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Conray (Iothalamate Meglumine Intravascular) - Summary




CONRAY is a sterile aqueous solution intended for use as a diagnostic radiopaque medium.

CONRAY is indicated for use in excretory urography, cerebral angiography, peripheral arteriography, venography, arthrography, direct cholangiography, endoscopic retrograde cholangiopancreatography, contrast enhancement of computed tomographic brain images, cranial computerized angiotomography, intravenous digital subtraction angiography and arterial digital subtraction angiography.

CONRAY may also be used for enhancement of computed tomographic scans performed for detection and evaluation of lesions in the liver, pancreas, kidneys, abdominal aorta, mediastinum, abdominal cavity and retroperitoneal space. Continuous or multiple scans separated by intervals of 1-3 seconds during the first 30-90 seconds post-injection of the contrast medium (dynamic CT scanning) may provide enhancement of diagnostic significance, and may be of benefit in establishing diagnoses of certain lesions in these sites with greater assurance than is possible with CT alone, and in supplying additional features of the lesions. In other cases, the contrast agent may allow visualization of lesions not seen with CT alone, or may help to define suspicious lesions seen with unenhanced CT. (See CLINICAL PHARMACOLOGY). Subsets of patients in whom delayed body CT scans might be helpful have not been identified. Inconsistent results have been reported and abnormal and normal tissues may be isodense during the time frame used for delayed CT scanning. The risks of such indiscriminate use of contrast media are well known and such use is not recommended. At present, consistent results have been documented using dynamic CT techniques only.

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Clinical Trials Related to Conray (Iothalamic Acid Intravascular)

Evaluation of New Test Method to Measure Kidney Function [Completed]
This study will test the accuracy of a new "Fast GFR" (glomerular filtration rate) test to evaluate kidney function. Accurate assessment of kidney function is important in many clinical situations, including detecting kidney disease early, determining appropriate drug dosages, deciding when to begin dialysis, and evaluating heart and kidney organ donors and recipients. The current GFR test is used mostly for research purposes, as it is too costly and complicated for general medical use. Another significant drawback to its use in diagnosing acute kidney failure is the time it takes (3 to 24 hours) to complete, since effective therapy for this condition requires its detection as soon as possible. The Fast GFR, by comparison, takes only 45 minutes. Patients 6 years old and older with kidney disease or with impaired kidney function caused by abnormal heart function or swelling-from congestive heart failure, severe infections, swelling from fluid accumulation, fluid in the abdomen, or burns-may be eligible for this study. Patients will undergo both the standard and the Fast GFR tests, described below, to evaluate the accuracy of the new test. Fast GFR: Two catheters (thin flexible tubes) are placed into two arm veins, one for injecting iothalamate-an agent commonly used in CT scanning and blood vessel imaging-and the other for collecting blood samples. Baseline blood and urine samples are collected and then 0. 5 milliliter (ml) iothalamate is injected into a vein. Blood samples are collected at 5, 10, 15, 20, 30, and 45 minutes in adults and at 5, 15, and 45 minutes in children. Urine is collected at 45 minutes. The size of the bladder is measured using ultrasound to determine if the bladder has completely emptied. Standard GFR: Iothalamate (1 ml) is injected under the skin. Blood samples are collected at 60, 90, 120, 180 and 240 minutes. (A heparin lock is used to avoid multiple needle sticks.) Urine is collected at 60, 90, 120, 180 and 240 minutes. The size of the bladder is measured using ultrasound to determine if the bladder has completely emptied.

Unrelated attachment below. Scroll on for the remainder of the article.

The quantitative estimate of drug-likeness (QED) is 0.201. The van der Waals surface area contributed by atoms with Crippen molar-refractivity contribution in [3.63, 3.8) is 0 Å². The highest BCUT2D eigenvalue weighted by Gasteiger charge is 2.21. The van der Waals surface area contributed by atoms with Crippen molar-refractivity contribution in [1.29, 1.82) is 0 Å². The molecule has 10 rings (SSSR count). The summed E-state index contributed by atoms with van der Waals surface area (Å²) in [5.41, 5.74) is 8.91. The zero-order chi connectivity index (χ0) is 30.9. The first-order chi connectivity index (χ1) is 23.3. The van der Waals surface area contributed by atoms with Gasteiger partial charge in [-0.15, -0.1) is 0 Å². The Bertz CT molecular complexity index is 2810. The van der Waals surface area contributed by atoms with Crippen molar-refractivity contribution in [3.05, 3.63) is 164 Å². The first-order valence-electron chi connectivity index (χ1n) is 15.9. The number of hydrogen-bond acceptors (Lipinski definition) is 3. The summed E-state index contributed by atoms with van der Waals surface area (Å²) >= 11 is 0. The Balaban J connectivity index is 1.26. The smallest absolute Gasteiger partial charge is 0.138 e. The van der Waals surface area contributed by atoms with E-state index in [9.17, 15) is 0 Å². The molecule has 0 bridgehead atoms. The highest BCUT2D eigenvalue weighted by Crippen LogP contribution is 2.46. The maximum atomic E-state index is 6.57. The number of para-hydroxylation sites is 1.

ARMOR (Analyzing Renal Mechanisms of Creatinine Excretion in Patients On tesaglitazaR) [Terminated]